Around 11,000 seasonal workers are brought into New Zealand through the RSE scheme annually, but the industry says with dropping unemployment and one million apple trees being planted every year, that number will have to increase to keep up.

Apples and Pears NZ's Alan Pollard believes the increase is inevitable.

"We only have a defined harvest window so the fruit has to come off at that time so more fruit means more people needed to pick the fruit," Mr Pollard said.

The sector is aiming to be worth $10 billion by 2020, but Ms Sepuloni hopes the growth can benefit unemployed New Zealanders.

"There are still people that are seeking work and we need to work with them to make sure they are able to take up these jobs," Ms Sepuloni said.

In the last year, Turners and Growers in Hawke’s Bay have employed 204 workers from the Ministry of Social Development’s books. Source: 1 NEWS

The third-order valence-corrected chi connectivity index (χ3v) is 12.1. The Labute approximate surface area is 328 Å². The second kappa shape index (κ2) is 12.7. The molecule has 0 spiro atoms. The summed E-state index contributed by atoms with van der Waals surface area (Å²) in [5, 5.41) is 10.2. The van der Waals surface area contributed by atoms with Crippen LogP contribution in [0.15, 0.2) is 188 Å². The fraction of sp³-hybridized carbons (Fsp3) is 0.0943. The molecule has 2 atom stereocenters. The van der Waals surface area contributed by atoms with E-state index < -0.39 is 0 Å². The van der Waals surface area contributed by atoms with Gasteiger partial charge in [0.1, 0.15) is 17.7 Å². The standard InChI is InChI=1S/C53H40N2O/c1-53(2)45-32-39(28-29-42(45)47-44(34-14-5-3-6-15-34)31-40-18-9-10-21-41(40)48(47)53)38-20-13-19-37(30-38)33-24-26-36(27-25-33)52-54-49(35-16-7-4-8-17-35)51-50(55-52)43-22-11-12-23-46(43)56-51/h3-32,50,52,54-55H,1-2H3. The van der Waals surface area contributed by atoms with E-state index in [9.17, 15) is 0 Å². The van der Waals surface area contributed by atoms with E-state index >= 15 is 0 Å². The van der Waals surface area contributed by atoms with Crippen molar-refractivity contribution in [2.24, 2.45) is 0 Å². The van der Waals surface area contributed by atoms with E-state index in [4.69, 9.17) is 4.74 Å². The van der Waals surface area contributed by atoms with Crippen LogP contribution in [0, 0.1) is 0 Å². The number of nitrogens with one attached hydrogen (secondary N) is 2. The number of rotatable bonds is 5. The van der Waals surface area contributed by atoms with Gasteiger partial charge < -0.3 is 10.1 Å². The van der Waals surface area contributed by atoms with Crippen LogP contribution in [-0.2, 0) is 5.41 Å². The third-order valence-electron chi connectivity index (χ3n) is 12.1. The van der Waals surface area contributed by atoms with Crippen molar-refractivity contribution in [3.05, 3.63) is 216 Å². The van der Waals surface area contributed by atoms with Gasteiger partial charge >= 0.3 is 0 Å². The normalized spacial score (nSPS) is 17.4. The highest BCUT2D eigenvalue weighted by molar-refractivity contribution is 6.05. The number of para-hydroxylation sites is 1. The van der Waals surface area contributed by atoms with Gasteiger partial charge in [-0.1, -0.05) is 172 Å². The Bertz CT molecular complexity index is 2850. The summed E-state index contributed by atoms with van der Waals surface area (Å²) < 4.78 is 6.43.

1 NEWS political team discuss what happens for Simon Bridges, once leak investigation is finally released

The 1 NEWS team discuss the potential aftermath for leader Simon Bridges once the investigation into the National Party leaker is released.

It comes after the Opposition leader launched an investigation to look into who leaked Mr Bridges' expenses. 

Mr Bridges' MP expenses were released earlier than scheduled last week, with $113,973 spent on travel and accommodation between April and June.

Yesterday, an independent review found no evidence that staff in the office of Parliament's speaker, Speaker Trevor Mallard, or Parliamentary Service finance and corporate staff released details. 

Read: Jessica Mutch McKay's analysis on the Simon Bridges leak. 

A weekly catch up with 1 NEWS’ political reporters about the stories they’ve been covering. Source: 1 NEWS

The 1 NEWS team discuss the potential aftermath for leader Simon Bridges once the investigation into the National Party leaker is released. Source: 1 NEWS